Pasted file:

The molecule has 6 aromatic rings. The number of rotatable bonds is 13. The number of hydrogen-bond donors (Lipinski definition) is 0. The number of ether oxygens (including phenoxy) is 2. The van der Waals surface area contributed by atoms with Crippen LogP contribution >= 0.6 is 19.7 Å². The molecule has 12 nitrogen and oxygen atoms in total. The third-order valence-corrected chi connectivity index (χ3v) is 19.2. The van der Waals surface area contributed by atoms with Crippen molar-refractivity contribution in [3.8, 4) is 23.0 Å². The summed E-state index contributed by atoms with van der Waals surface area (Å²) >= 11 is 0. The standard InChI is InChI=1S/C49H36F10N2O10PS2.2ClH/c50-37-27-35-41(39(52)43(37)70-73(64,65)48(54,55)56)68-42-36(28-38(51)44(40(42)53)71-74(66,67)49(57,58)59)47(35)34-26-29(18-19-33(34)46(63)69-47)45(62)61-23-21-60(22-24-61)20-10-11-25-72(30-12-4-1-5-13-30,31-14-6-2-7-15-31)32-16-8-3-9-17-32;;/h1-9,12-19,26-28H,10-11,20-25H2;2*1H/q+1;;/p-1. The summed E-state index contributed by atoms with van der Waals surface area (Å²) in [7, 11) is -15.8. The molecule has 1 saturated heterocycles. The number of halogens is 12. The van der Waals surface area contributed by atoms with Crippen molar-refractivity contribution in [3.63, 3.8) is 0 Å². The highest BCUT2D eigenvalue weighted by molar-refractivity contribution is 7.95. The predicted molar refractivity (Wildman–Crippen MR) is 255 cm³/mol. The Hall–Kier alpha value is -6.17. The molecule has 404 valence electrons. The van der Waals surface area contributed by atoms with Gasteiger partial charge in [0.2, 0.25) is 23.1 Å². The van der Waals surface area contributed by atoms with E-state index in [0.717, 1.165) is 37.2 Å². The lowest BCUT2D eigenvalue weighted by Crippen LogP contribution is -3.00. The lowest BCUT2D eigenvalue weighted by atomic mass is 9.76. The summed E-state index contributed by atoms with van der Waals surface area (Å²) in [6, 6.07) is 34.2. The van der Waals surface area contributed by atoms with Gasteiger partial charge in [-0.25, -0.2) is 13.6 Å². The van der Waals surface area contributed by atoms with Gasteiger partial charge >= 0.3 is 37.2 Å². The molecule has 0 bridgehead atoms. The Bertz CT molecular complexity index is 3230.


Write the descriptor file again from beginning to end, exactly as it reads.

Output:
The molecule has 6 aromatic rings. The number of rotatable bonds is 13. The number of hydrogen-bond donors (Lipinski definition) is 0. The number of ether oxygens (including phenoxy) is 2. The van der Waals surface area contributed by atoms with Crippen LogP contribution >= 0.6 is 19.7 Å². The molecule has 12 nitrogen and oxygen atoms in total. The third-order valence-corrected chi connectivity index (χ3v) is 19.2. The van der Waals surface area contributed by atoms with Crippen molar-refractivity contribution in [3.8, 4) is 23.0 Å². The summed E-state index contributed by atoms with van der Waals surface area (Å²) >= 11 is 0. The standard InChI is InChI=1S/C49H36F10N2O10PS2.2ClH/c50-37-27-35-41(39(52)43(37)70-73(64,65)48(54,55)56)68-42-36(28-38(51)44(40(42)53)71-74(66,67)49(57,58)59)47(35)34-26-29(18-19-33(34)46(63)69-47)45(62)61-23-21-60(22-24-61)20-10-11-25-72(30-12-4-1-5-13-30,31-14-6-2-7-15-31)32-16-8-3-9-17-32;;/h1-9,12-19,26-28H,10-11,20-25H2;2*1H/q+1;;/p-1. The summed E-state index contributed by atoms with van der Waals surface area (Å²) in [7, 11) is -15.8. The molecule has 1 saturated heterocycles. The number of halogens is 12. The van der Waals surface area contributed by atoms with Crippen molar-refractivity contribution in [3.63, 3.8) is 0 Å². The highest BCUT2D eigenvalue weighted by molar-refractivity contribution is 7.95. The predicted molar refractivity (Wildman–Crippen MR) is 255 cm³/mol. The Hall–Kier alpha value is -6.17. The molecule has 404 valence electrons. The van der Waals surface area contributed by atoms with Gasteiger partial charge in [0.2, 0.25) is 23.1 Å². The van der Waals surface area contributed by atoms with E-state index in [0.717, 1.165) is 37.2 Å². The lowest BCUT2D eigenvalue weighted by Crippen LogP contribution is -3.00. The lowest BCUT2D eigenvalue weighted by atomic mass is 9.76. The summed E-state index contributed by atoms with van der Waals surface area (Å²) in [6, 6.07) is 34.2. The van der Waals surface area contributed by atoms with Gasteiger partial charge in [-0.25, -0.2) is 13.6 Å². The van der Waals surface area contributed by atoms with Gasteiger partial charge >= 0.3 is 37.2 Å². The molecule has 0 bridgehead atoms. The Bertz CT molecular complexity index is 3230.